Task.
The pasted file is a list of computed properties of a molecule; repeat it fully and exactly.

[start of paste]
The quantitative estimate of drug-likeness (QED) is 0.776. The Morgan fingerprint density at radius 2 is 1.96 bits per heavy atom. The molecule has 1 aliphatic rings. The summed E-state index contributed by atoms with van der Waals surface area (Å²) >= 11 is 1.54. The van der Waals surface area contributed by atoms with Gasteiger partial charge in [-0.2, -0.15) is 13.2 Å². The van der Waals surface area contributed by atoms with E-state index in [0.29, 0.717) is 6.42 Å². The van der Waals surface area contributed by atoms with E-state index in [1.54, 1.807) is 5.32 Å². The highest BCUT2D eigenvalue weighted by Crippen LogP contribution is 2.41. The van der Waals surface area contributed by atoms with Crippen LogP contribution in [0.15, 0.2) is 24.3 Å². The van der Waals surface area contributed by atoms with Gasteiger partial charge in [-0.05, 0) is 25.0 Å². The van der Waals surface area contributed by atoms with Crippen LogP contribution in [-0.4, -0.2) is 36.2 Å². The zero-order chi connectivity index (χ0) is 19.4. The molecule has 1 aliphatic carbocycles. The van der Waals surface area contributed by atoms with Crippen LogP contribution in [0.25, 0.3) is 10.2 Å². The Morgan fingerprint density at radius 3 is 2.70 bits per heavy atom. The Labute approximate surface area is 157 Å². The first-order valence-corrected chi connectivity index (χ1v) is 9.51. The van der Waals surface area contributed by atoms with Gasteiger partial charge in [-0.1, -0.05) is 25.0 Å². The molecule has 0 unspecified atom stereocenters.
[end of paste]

The quantitative estimate of drug-likeness (QED) is 0.776. The Morgan fingerprint density at radius 2 is 1.96 bits per heavy atom. The molecule has 1 aliphatic rings. The summed E-state index contributed by atoms with van der Waals surface area (Å²) >= 11 is 1.54. The van der Waals surface area contributed by atoms with Gasteiger partial charge in [-0.2, -0.15) is 13.2 Å². The van der Waals surface area contributed by atoms with E-state index in [0.29, 0.717) is 6.42 Å². The van der Waals surface area contributed by atoms with E-state index in [1.54, 1.807) is 5.32 Å². The highest BCUT2D eigenvalue weighted by Crippen LogP contribution is 2.41. The van der Waals surface area contributed by atoms with Crippen LogP contribution in [0.15, 0.2) is 24.3 Å². The van der Waals surface area contributed by atoms with Gasteiger partial charge in [-0.05, 0) is 25.0 Å². The van der Waals surface area contributed by atoms with Crippen LogP contribution in [-0.4, -0.2) is 36.2 Å². The zero-order chi connectivity index (χ0) is 19.4. The molecule has 1 aliphatic carbocycles. The van der Waals surface area contributed by atoms with Crippen LogP contribution in [0.25, 0.3) is 10.2 Å². The Morgan fingerprint density at radius 3 is 2.70 bits per heavy atom. The Labute approximate surface area is 157 Å². The first-order valence-corrected chi connectivity index (χ1v) is 9.51. The van der Waals surface area contributed by atoms with Gasteiger partial charge in [-0.1, -0.05) is 25.0 Å². The molecule has 0 unspecified atom stereocenters.